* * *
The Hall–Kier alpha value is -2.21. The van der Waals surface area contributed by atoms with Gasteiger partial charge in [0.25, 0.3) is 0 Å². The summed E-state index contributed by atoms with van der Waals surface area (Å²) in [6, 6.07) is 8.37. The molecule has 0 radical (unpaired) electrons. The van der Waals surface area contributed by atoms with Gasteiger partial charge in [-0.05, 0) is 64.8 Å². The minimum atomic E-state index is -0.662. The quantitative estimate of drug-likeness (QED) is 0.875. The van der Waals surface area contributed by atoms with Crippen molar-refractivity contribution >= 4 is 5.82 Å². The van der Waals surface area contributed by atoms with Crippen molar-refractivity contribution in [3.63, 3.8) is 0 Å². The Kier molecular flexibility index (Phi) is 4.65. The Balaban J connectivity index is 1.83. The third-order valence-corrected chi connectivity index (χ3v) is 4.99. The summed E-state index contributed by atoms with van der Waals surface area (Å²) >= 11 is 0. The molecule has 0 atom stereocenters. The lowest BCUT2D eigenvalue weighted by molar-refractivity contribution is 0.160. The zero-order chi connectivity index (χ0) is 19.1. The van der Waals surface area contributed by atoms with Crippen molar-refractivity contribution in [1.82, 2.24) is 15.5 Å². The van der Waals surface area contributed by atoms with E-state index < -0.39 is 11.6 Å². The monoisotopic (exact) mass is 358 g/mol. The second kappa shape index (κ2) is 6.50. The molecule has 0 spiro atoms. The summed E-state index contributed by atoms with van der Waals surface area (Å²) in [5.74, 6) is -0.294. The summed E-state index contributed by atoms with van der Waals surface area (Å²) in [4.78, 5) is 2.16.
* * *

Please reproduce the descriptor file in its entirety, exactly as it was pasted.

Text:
The Hall–Kier alpha value is -2.21. The van der Waals surface area contributed by atoms with Gasteiger partial charge in [0.25, 0.3) is 0 Å². The summed E-state index contributed by atoms with van der Waals surface area (Å²) in [6, 6.07) is 8.37. The molecule has 0 radical (unpaired) electrons. The van der Waals surface area contributed by atoms with Gasteiger partial charge in [-0.05, 0) is 64.8 Å². The minimum atomic E-state index is -0.662. The quantitative estimate of drug-likeness (QED) is 0.875. The van der Waals surface area contributed by atoms with Crippen molar-refractivity contribution >= 4 is 5.82 Å². The van der Waals surface area contributed by atoms with Crippen molar-refractivity contribution in [3.63, 3.8) is 0 Å². The Kier molecular flexibility index (Phi) is 4.65. The Balaban J connectivity index is 1.83. The third-order valence-corrected chi connectivity index (χ3v) is 4.99. The summed E-state index contributed by atoms with van der Waals surface area (Å²) >= 11 is 0. The molecule has 0 atom stereocenters. The lowest BCUT2D eigenvalue weighted by molar-refractivity contribution is 0.160. The zero-order chi connectivity index (χ0) is 19.1. The van der Waals surface area contributed by atoms with Crippen molar-refractivity contribution in [1.82, 2.24) is 15.5 Å². The van der Waals surface area contributed by atoms with E-state index < -0.39 is 11.6 Å². The monoisotopic (exact) mass is 358 g/mol. The second kappa shape index (κ2) is 6.50. The molecule has 0 spiro atoms. The summed E-state index contributed by atoms with van der Waals surface area (Å²) in [5.74, 6) is -0.294. The summed E-state index contributed by atoms with van der Waals surface area (Å²) in [4.78, 5) is 2.16.